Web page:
The next day Dee tried, starting with his last known address, and found that Jake had sold his condo and left no forwarding address. With contracts pending in New York, Dee had no time to explore further. Alice shrugged. She was busy with plans for Nevada, and apparently had forgotten Jake.

On the flight east, Dee considered: should she buy Alice’s part of the business? “Alice Taylor Associates” was basically Alice Taylor. The longer she thought about it Dee was sure that, without Alice, “Alice Taylor Associates” would fade quietly from the scene, mourned by no one except their lawyers and accountants. “Dee Brumback Associates”? And who were the associates? In addition to the big problems – money, decisions about her future – she realized she wouldn’t like her name out there like that. She didn’t have Alice’s ego, her aggression. She could be just as stubborn but was more patient. Maybe that’s why they had gotten along for so many years. Dee wondered for a brief second – if Mr. S. had not moved to New York, if she had not met Alice – where would she be now? Back in Manchester, a mousy, frustrated civil servant? She shrugged the thought away.
What were her alternatives? She had many contacts. True, most of them were in Alice’s business, but there were others. She’d had offers. Her even-tempered persistence – Dee the fixer – had evidently impressed many people. She wouldn’t mind getting out of the entertainment business. The constant ‘me-me-me’ got on her nerves. She’d drifted into it anyway. Maybe it was time to see what turned up, go freelance? By the time the plane landed at JFK, Dee had decided to take the risk. She had money in the bank and over twenty years’ experience. It was time for her to make her own way.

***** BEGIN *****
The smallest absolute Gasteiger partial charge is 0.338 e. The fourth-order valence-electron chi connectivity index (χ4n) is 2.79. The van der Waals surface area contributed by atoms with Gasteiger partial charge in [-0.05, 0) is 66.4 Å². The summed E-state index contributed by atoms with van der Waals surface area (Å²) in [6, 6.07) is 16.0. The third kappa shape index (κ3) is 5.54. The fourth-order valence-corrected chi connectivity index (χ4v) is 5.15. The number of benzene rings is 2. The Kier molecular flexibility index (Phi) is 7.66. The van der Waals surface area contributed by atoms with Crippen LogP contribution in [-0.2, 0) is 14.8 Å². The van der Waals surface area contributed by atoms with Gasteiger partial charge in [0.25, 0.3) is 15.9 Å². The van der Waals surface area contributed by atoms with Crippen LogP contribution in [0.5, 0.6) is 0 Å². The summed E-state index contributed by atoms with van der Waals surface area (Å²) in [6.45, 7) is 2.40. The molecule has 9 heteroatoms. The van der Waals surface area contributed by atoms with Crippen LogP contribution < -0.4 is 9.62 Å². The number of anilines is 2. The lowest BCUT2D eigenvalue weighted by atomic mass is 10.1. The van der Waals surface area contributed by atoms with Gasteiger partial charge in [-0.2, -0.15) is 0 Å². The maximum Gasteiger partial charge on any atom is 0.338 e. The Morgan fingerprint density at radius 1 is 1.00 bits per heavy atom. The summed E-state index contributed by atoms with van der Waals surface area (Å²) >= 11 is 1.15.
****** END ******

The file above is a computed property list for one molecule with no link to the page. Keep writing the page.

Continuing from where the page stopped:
Her first ‘job’ had been a favor for a friend. Involved in a nasty divorce, she had asked Dee to come along and ‘stick up for her’ at a hearing with her husband’s attorney. The lawyer was visibly impressed with Dee’s unflappability and quiet persistence. After the divorce became final, Dee received a call from the lawyer, asking if she were available for other ‘contentious cases’. Regretfully – her savings were getting thin – Dee refused. A future in divorce courts was unimaginable. Slowly, inquiries began to come in – could Dee help with stalled negotiations, copyright struggles, conflicts of interest – recommendations from lawyers or friends of friends who knew she was ‘available’.

The opportunities were rare at first but by 1986 Dee was a well-known troubleshooter for merging corporations with personnel problems and companies with destructive boards. She traveled often and was well-paid for her efforts. She was in the process of buying a condo for herself in one of the new towers on Manhattan’s Westside.
Walking down Seventy-second Street for another apartment viewing, she heard her name called. Turning, she saw a short, round man with a grey goatee. She looked again and recognized her first boss, Mr. Shapiro.
“It is you,” he said. “I thought so.” Dee smiled and reached out, ready to shake hands. His arms encircled her.
Scanning her business suit, the leather attaché case in her hand, he said “How are you? You’re looking very well.” “You too, Mr. S. Are you back in New York?” “No, no. Just on a visit.” “Is the family with you?” Dee couldn’t for the life of her remember Mrs. Shapiro’s first name. “Mr. S. looked vaguely embarrassed. “We’re actually divorced.” He admitted sheepishly. “I’m sorry.” Dee said, wondering at the same time if Mr. S. was sorry too. “Did you reopen the business.?” Mr. S. looked relieved to leave the subject of his family. “No. I’m in-house publicist for the Boston Ballet, together with my partner Jeffrey.” He seemed slightly embarrassed. Dee just nodded politely while her memory of Mr. S was turned upside down and shaken. Mr. S. ran on. “Jeffrey was a dancer, so he really knows the business. And you? What are you up to now that Alice has retired.” He smiled. “I still keep up, read the trade papers.”